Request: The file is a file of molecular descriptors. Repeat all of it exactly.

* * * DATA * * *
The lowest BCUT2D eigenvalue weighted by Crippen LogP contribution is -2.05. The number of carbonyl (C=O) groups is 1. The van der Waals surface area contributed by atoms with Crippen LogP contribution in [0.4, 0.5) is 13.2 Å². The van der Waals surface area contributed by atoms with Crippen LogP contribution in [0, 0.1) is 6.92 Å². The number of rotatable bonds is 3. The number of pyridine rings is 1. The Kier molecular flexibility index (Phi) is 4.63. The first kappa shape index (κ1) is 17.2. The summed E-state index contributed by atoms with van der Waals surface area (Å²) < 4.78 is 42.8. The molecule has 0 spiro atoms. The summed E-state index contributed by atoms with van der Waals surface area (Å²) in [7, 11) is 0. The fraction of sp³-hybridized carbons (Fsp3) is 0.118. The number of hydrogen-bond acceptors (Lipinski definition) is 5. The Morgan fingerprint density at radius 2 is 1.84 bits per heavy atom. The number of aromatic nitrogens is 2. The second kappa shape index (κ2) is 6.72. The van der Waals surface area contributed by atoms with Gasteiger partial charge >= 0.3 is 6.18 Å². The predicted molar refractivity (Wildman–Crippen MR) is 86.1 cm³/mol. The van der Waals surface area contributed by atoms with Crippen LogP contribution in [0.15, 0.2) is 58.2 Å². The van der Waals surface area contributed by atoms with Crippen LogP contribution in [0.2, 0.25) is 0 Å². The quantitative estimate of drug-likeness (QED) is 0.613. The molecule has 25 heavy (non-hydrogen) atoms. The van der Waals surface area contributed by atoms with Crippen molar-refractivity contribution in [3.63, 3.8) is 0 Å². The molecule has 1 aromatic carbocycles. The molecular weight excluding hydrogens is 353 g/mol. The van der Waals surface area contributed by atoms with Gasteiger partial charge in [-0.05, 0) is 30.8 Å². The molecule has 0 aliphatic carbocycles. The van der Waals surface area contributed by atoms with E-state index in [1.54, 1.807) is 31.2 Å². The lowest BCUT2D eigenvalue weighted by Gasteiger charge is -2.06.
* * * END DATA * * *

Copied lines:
The lowest BCUT2D eigenvalue weighted by Crippen LogP contribution is -2.05. The number of carbonyl (C=O) groups is 1. The van der Waals surface area contributed by atoms with Crippen LogP contribution in [0.4, 0.5) is 13.2 Å². The van der Waals surface area contributed by atoms with Crippen LogP contribution in [0, 0.1) is 6.92 Å². The number of rotatable bonds is 3. The number of pyridine rings is 1. The Kier molecular flexibility index (Phi) is 4.63. The first kappa shape index (κ1) is 17.2. The summed E-state index contributed by atoms with van der Waals surface area (Å²) < 4.78 is 42.8. The molecule has 0 spiro atoms. The summed E-state index contributed by atoms with van der Waals surface area (Å²) in [7, 11) is 0. The fraction of sp³-hybridized carbons (Fsp3) is 0.118. The number of hydrogen-bond acceptors (Lipinski definition) is 5. The Morgan fingerprint density at radius 2 is 1.84 bits per heavy atom. The number of aromatic nitrogens is 2. The second kappa shape index (κ2) is 6.72. The van der Waals surface area contributed by atoms with Gasteiger partial charge >= 0.3 is 6.18 Å². The predicted molar refractivity (Wildman–Crippen MR) is 86.1 cm³/mol. The van der Waals surface area contributed by atoms with Crippen LogP contribution in [0.15, 0.2) is 58.2 Å². The van der Waals surface area contributed by atoms with Crippen LogP contribution in [0.2, 0.25) is 0 Å². The quantitative estimate of drug-likeness (QED) is 0.613. The molecule has 25 heavy (non-hydrogen) atoms. The van der Waals surface area contributed by atoms with Crippen molar-refractivity contribution in [3.63, 3.8) is 0 Å². The molecule has 1 aromatic carbocycles. The molecular weight excluding hydrogens is 353 g/mol. The van der Waals surface area contributed by atoms with Gasteiger partial charge in [-0.05, 0) is 30.8 Å². The molecule has 0 aliphatic carbocycles. The van der Waals surface area contributed by atoms with E-state index in [1.54, 1.807) is 31.2 Å². The lowest BCUT2D eigenvalue weighted by Gasteiger charge is -2.06.